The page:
Gij (Moslims) zijt het beste volk dat voor de mensheid (ter lering) is verwekt; gij gebiedt wat goed is, verbiedt wat kwaad is en gelooft in Allah. (Qur’an3:110)
Het is de plicht van ieder moslim om de islam te verkondigen. Het is aan Allah of onze verkondiging verspreidt wordt en zijn weg vindt in de harten.
Hoe moeten we de islam verkondigen?
Allereerst moeten we zelf de islam optimaal proberen te (be)leven zoals Allah het heeft voorgeschreven.
O jullie die geloven, waarom zeggen jullie wat jullie niet doen. Groot is de woede bij Allah dat jullie zeggen wat jullie niet doen. (Qur’an 61:2-3)
Onze handelingen moeten voor ons gaan spreken, niet onze tong. De metgezellen van onze edele profeet, vrede en zegeningen zij met hem, en de generaties die hen volgden gingen naar verre oorden, om de islam te verkondigen, zonder dat ze de taal van die streek spraken. Er zijn Sahabe graven van Marokko tot aan China te vinden die zijn geemigreerd naar die verre plekken om de islam te verkondigen. Als we kijken naar landen en volkeren zoals Indonesie, Malesie, Turken en vele anderen, zien we dat zij massaal moslim zijn geworden omdat ze de puurheid van de islam in die voorbeeldmoslims zagen. De handelingen van de moslims, die waren geëmigreerd naar die streken waren veel effectiever en blijvender dan wapens.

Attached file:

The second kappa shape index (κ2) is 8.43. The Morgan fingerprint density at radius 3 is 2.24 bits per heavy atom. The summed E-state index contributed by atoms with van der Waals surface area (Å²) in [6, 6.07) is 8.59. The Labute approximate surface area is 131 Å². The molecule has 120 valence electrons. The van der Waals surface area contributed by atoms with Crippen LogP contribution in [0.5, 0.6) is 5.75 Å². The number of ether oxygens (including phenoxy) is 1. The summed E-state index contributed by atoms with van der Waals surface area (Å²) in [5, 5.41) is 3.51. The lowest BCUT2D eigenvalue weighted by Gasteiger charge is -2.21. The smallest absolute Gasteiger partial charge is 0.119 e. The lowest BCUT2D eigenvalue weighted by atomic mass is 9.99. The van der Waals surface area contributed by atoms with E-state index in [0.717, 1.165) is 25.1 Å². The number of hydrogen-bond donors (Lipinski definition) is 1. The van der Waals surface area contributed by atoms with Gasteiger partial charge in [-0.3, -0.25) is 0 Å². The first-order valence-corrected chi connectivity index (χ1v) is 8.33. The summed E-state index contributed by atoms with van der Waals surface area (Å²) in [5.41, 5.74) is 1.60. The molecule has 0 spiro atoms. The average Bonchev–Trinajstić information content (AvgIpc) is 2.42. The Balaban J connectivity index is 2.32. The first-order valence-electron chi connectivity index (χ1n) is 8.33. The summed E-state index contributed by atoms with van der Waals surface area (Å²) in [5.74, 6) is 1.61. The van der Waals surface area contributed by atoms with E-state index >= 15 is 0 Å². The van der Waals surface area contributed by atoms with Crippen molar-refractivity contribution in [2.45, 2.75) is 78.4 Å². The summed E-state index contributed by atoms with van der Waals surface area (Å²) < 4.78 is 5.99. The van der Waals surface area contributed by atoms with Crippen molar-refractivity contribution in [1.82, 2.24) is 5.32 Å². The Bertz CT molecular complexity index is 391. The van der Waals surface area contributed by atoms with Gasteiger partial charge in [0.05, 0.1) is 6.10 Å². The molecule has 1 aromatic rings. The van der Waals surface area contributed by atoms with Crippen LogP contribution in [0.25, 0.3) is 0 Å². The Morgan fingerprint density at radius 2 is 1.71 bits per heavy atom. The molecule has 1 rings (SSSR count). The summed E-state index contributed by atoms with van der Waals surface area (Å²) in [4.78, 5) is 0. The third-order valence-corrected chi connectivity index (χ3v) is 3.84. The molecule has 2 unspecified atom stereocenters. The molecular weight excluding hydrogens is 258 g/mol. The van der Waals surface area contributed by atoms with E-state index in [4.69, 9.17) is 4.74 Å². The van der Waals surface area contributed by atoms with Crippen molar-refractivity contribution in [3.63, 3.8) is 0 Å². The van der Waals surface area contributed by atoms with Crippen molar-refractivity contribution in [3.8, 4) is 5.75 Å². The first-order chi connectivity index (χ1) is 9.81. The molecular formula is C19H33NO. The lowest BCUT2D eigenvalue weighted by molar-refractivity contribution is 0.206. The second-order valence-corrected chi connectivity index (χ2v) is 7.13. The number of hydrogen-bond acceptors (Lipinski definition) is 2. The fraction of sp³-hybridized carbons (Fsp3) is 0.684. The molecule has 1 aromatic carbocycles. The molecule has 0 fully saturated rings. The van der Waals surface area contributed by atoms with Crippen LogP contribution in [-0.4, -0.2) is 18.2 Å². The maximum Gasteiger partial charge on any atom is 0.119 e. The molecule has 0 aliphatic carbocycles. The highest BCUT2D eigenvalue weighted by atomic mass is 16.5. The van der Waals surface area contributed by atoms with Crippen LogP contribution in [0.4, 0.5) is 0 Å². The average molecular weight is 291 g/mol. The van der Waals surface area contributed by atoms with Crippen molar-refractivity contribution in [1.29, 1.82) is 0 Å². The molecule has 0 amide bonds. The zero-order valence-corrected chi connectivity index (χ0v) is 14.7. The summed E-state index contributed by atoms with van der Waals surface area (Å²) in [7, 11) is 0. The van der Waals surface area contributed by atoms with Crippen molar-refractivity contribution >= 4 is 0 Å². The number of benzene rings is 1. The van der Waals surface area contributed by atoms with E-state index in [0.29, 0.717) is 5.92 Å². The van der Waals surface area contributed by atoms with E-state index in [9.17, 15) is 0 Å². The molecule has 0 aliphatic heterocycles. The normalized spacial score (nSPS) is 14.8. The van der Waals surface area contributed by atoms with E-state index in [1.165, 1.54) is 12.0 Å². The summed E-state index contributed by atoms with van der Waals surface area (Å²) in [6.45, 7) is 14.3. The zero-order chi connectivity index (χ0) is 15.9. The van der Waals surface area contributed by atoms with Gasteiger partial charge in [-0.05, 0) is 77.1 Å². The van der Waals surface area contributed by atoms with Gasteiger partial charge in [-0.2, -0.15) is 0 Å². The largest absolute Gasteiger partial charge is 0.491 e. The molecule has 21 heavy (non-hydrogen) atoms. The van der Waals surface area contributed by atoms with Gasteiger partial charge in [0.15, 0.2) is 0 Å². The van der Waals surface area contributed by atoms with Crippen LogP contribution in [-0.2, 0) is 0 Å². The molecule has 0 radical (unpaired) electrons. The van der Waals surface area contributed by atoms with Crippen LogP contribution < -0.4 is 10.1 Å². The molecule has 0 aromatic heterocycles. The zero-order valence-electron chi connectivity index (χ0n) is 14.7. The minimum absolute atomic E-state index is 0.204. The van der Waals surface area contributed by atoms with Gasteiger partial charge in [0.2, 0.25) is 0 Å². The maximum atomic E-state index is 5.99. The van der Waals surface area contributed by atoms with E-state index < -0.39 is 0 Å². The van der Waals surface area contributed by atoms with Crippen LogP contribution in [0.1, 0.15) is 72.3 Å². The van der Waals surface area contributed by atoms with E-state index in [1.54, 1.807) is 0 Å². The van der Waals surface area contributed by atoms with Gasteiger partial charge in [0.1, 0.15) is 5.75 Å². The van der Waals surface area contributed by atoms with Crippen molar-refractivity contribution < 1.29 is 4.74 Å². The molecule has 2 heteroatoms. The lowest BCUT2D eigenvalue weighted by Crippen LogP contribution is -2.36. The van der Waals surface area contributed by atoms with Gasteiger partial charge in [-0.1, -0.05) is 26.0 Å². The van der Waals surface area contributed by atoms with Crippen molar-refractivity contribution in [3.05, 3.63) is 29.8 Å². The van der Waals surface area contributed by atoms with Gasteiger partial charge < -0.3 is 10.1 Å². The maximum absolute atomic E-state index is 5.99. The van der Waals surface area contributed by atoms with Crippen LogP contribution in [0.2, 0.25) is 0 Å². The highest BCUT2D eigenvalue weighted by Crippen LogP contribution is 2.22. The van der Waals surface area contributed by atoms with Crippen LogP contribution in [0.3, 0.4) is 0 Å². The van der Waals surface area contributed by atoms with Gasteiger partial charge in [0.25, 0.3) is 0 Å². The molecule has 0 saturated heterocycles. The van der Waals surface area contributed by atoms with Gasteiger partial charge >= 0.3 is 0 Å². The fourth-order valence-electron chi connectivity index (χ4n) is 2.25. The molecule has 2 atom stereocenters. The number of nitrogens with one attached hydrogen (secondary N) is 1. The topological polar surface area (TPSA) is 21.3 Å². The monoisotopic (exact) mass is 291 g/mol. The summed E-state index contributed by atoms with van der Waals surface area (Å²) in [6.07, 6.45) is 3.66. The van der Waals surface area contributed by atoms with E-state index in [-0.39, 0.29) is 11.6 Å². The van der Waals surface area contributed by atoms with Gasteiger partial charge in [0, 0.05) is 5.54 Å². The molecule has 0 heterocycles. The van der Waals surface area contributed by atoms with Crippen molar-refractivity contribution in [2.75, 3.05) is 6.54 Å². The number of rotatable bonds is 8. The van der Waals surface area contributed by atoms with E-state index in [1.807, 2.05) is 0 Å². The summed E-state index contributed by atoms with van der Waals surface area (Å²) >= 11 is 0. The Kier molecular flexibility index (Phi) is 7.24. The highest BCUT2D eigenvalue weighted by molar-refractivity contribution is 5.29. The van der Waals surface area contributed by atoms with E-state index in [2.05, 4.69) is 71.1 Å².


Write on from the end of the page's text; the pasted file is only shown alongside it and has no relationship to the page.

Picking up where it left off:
Als we met onze handeling en daden een goede voorbeeld zijn, en goede contacten hebben met niet-moslims, zullen er momenten komen dat er vragen gesteld worden over onze geloof. Dan kunnen we met woorden, onze geloof verkondigen. Hiervoor moeten we dus genoeg kennis over onze geloof hebben. Als we deze kennis niet bezitten, moeten we kunnen zeggen dat we het niet weten en dat we het graag willen onderzoeken en voor de volgende keer terug zullen komen op deze vraag.
Hoe moet onze houding en gedrag zijn bij deze mondelinge verkondiging?
Op een gepaste en milde wijze.
Roep tot de weg van uw Heer met wijsheid en goede raad en wissel met hen van gedachten op een gepaste wijze. (Qur’an 16:125)
Gaat naar Fir’aun: voorwaar, hij overtrad. En spreekt mild tot hem, moge hij zich laten vermanen…
(Qur’an 20:43-44)